"The more you know and the better you understand, the more severely will you be judged, unless your life is also the more holy. Do not be proud, therefore, because of your learning or skill. Rather, fear because of the talent given you."

Thomas á Kempis

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"It is well to choose some one good devotion, and to stick to it, and never to abandon it."

St Philip Neri

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"God has no need of men."

St Philip Neri

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 St John of the Cross   (1542 - 1591)


 

THE DARK NIGHT (cont)

 

by St John of the Cross

 

Book Two

 

Ch 4. [The first stanza and its explanation.]  


First Stanza

One dark night,
fired with love's urgent longings
- ah, the sheer grace! -
I went out unseen,
my house being now all stilled.

[Explanation]

1. Understanding this stanza now to refer to contemplative purgation or nakedness and poverty of spirit (which are all about the same),1 we can thus explain it, as though the soul says:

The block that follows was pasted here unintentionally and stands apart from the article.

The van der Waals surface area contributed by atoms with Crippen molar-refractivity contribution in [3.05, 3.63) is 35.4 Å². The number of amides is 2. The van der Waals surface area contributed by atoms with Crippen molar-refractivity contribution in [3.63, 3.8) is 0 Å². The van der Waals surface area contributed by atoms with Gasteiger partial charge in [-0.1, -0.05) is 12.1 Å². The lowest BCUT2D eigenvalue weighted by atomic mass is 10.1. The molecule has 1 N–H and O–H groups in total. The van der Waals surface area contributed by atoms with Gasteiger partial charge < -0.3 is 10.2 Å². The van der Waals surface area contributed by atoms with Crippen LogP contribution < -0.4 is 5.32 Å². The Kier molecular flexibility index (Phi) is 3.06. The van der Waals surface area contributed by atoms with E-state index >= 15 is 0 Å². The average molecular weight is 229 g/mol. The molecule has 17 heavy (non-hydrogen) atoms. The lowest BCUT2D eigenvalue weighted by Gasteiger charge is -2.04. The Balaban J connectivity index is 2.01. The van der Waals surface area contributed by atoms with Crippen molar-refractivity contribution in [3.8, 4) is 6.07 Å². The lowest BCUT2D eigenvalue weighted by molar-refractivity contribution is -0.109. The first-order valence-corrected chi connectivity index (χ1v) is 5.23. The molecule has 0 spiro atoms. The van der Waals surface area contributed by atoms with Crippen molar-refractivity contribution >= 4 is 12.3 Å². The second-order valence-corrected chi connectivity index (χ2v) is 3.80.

Poor, abandoned, and unsupported by any of the apprehensions of my soul (in the darkness of my intellect, the distress of my will, and the affliction and anguish of my memory), left to darkness in pure faith, which is a dark night for these natural faculties, and with my will touched only by sorrows, afflictions, and longings of love of God, I went out from myself. That is, I departed from my low manner of understanding, and my feeble way of loving, and my poor and limited method of finding satisfaction in God. I did this unhindered by either the flesh or the devil.

2. This was great happiness and a sheer grace for me, because through the annihilation and calming of my faculties, passions, appetites, and affections, by which my experience and satisfaction in God were base, I went out from my human operation and way of acting to God's operation and way of acting. That is:

My intellect departed from itself, changing from human and natural to divine. For united with God through this purgation, it no longer understands by means of its natural vigor and light, but by means of the divine wisdom to which it was united.

And my will departed from itself and became divine. United with the divine love, it no longer loves in a lowly manner, with its natural strength, but with the strength and purity of the Holy Spirit; and thus the will does not operate humanly in relation to God.

The memory, too, was changed into presentiments of eternal glory.

And finally, all the strength and affections of the soul, by means of this night and purgation of the old self, are renewed with divine qualities and delights.2 An explanation of the first verse follows: One dark night.